For the last two decades, Apple has overcome a series of unwarranted hardships in acceptance. Apple was innovating – from the creation of the iMac, to the iPod, to the iPhone—basically, anything new with an “i” in front of it over the last 15 years you could almost guarantee was from Apple, and was something new, exciting and intuitive.

Sure, while many of the things they did wasn’t necessarily the first of its kind, it was always taking what was already in existence, and changing it for the better. Intuitive interactions, seamless UI, clean aesthetic, all with performance in mind. Apple’s attention to detail was unparalleled.

One thing that helped this idea of seamless and intuitive interaction across all devices, was the fact that Apple owned both the hardware and the software of all their products. They were in complete control. Because of this control, they could oversee the performance between the hardware and the software. You could say they were made for each other unironically and unmetaphorically. Their support was – and in many ways still is – seamless. No matter the problem you might have with a device, you could take it to Apple, and they would handle it.

So WTF happened?!

The death of Steve Jobs was, in fact, the death of Apple. It did not take long for Apple to introduce a stylus to the iPad – to which even the slightest of idea of needing to use an accessory to operate a device was borderline insulting to the man. Granted, his idea of the stylus being grotesque was at a time when iPhones were much smaller, and iPads didn’t even exist. Even still, Jobs believed in intuition.

Then you have the 6 Plus. For all intents and purposes, it’s a decent phone – but it’s huge. When asked about the idea making a phone as big or bigger than a Galaxy S phone, he responded that they were “Hummers” and that “..you can’t get your hand around it..no one’s going to buy that.” Boy was he wrong about that.

The thing is, Jobs spent his days at Apple developing a brand people could believe in. People believed Apple would provide them intuitive and innovative experiences for their needs. The “Pro” line of products – the Mac Pro, the Macbook Pro – were for professionals, and while they were loaded with quality hardware only a power user might need, they had the same intuitive experience as any other product. The interaction between devices was seamless.

This brand trust so many of us have had over the years is slowly starting to break, and has been breaking ever since Jobs’ death.

Some very basic examples:

  1. No headphone jack on the iPhone 7 without using an accessory.
  2. No ability to charge your iPhone and use wired (normal) headphones without buying an expensive adapter.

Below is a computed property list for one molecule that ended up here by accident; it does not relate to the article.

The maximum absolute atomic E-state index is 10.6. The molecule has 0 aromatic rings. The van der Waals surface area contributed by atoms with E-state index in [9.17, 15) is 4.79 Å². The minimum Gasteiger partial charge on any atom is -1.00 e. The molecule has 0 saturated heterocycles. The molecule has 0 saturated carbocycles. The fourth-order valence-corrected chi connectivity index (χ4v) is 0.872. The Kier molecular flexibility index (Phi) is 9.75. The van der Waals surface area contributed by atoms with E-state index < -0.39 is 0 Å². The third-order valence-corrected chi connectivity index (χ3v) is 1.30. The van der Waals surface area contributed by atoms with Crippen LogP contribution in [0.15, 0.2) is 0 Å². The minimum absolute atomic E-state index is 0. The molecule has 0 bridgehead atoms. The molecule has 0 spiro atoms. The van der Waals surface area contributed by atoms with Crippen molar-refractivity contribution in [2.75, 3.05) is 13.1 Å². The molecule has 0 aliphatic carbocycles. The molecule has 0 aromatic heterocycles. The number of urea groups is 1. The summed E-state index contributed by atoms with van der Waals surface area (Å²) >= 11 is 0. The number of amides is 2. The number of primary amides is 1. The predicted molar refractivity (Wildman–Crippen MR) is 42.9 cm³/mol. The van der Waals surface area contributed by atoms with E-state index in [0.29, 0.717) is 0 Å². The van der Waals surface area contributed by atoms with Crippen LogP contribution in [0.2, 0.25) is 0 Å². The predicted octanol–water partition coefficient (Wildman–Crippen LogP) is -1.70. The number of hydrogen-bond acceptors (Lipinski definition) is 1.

3. No ability to charge your iPhone on your new Macbook Pro
  4. No ability to charge your new magic mouse on your new Macbook Pro
  5. No ability to charge your new magic mouse and use it at the same time.
  6. Gimmicky hardware with a multitude of UX and UI bugs.
  7. Trackpad on Macbook Pro is so big, it interferes with typing.
  8. Physical function keys are gone in favor of a giant trackpad and a touch screen bar.
  9. High performance hardware, low performance software.
  10. Phones get bigger and harder to carry and operate, “Pro” computers get smaller and less usable
  11. Zero scalability – everything is soldered in. Upgrading your device means buying a new one.
  12. Wireless earbuds – or Airpods – over $200 for shit sound? No thanks…
  13. Late to market on smartwatch device – releases slow performing, low-battery life, overpriced fashion accessory and heart rate monitor.
  14. No standard USB ports on Macbook Pro, so no real way to use any apple devices – or any standard peripheral – on a “professional grade product”.
  15. Macbook Air – the light consumer-grade Macbook – taken off market because it competes too much with the supposed “Professional” grade Macbook.

The list goes on. It seems like Apple is now in the business of releasing gimmicky toys with little thought put into how people would actually use them. The devices run slower and poorer, have shorter and shorter lifespans, become less usable, yet become more and more expensive.

At this point, Apple is using its brand as a crutch and is no longer doing anything to re-enforce it. It’s getting lazy. There are no longer any inventive minds at Apple; they are simply taking what already exists, and transforming it into subpar toys. Nothing useful, just something that warrants nothing more than a glance with a very concerned “That’s interesting” remark.

I miss the old Apple. I miss Steve Jobs and his creative mind. I miss looking forward to Apple’s announcements.

Oh well.